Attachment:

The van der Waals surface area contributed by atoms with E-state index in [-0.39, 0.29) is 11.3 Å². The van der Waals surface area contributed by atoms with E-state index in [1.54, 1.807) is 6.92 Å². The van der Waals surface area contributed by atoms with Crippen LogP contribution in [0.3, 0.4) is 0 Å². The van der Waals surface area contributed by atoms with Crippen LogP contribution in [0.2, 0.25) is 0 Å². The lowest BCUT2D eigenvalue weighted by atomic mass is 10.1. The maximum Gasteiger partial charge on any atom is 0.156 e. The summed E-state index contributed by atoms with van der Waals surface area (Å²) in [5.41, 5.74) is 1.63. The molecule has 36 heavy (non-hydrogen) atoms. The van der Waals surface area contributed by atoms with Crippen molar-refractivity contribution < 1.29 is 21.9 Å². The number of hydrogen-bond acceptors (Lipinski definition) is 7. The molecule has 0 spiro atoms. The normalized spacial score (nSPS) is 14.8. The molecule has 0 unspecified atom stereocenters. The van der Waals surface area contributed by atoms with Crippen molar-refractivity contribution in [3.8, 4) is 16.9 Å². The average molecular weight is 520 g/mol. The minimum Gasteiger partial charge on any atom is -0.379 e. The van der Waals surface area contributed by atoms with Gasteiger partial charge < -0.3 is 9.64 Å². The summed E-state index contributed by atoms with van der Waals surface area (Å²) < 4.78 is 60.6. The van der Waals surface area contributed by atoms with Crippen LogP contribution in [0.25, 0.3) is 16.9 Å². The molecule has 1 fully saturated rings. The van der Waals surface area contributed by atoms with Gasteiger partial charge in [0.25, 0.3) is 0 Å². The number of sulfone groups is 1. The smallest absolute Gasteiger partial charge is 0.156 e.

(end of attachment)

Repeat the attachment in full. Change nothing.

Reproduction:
The van der Waals surface area contributed by atoms with E-state index in [-0.39, 0.29) is 11.3 Å². The van der Waals surface area contributed by atoms with E-state index in [1.54, 1.807) is 6.92 Å². The van der Waals surface area contributed by atoms with Crippen LogP contribution in [0.3, 0.4) is 0 Å². The van der Waals surface area contributed by atoms with Crippen LogP contribution in [0.2, 0.25) is 0 Å². The lowest BCUT2D eigenvalue weighted by atomic mass is 10.1. The maximum Gasteiger partial charge on any atom is 0.156 e. The summed E-state index contributed by atoms with van der Waals surface area (Å²) in [5.41, 5.74) is 1.63. The molecule has 36 heavy (non-hydrogen) atoms. The van der Waals surface area contributed by atoms with Crippen molar-refractivity contribution < 1.29 is 21.9 Å². The number of hydrogen-bond acceptors (Lipinski definition) is 7. The molecule has 0 spiro atoms. The normalized spacial score (nSPS) is 14.8. The molecule has 0 unspecified atom stereocenters. The van der Waals surface area contributed by atoms with Crippen molar-refractivity contribution in [3.8, 4) is 16.9 Å². The average molecular weight is 520 g/mol. The minimum Gasteiger partial charge on any atom is -0.379 e. The van der Waals surface area contributed by atoms with Gasteiger partial charge < -0.3 is 9.64 Å². The summed E-state index contributed by atoms with van der Waals surface area (Å²) < 4.78 is 60.6. The van der Waals surface area contributed by atoms with Crippen LogP contribution in [0.25, 0.3) is 16.9 Å². The molecule has 1 fully saturated rings. The van der Waals surface area contributed by atoms with Gasteiger partial charge in [0.25, 0.3) is 0 Å². The number of sulfone groups is 1. The smallest absolute Gasteiger partial charge is 0.156 e.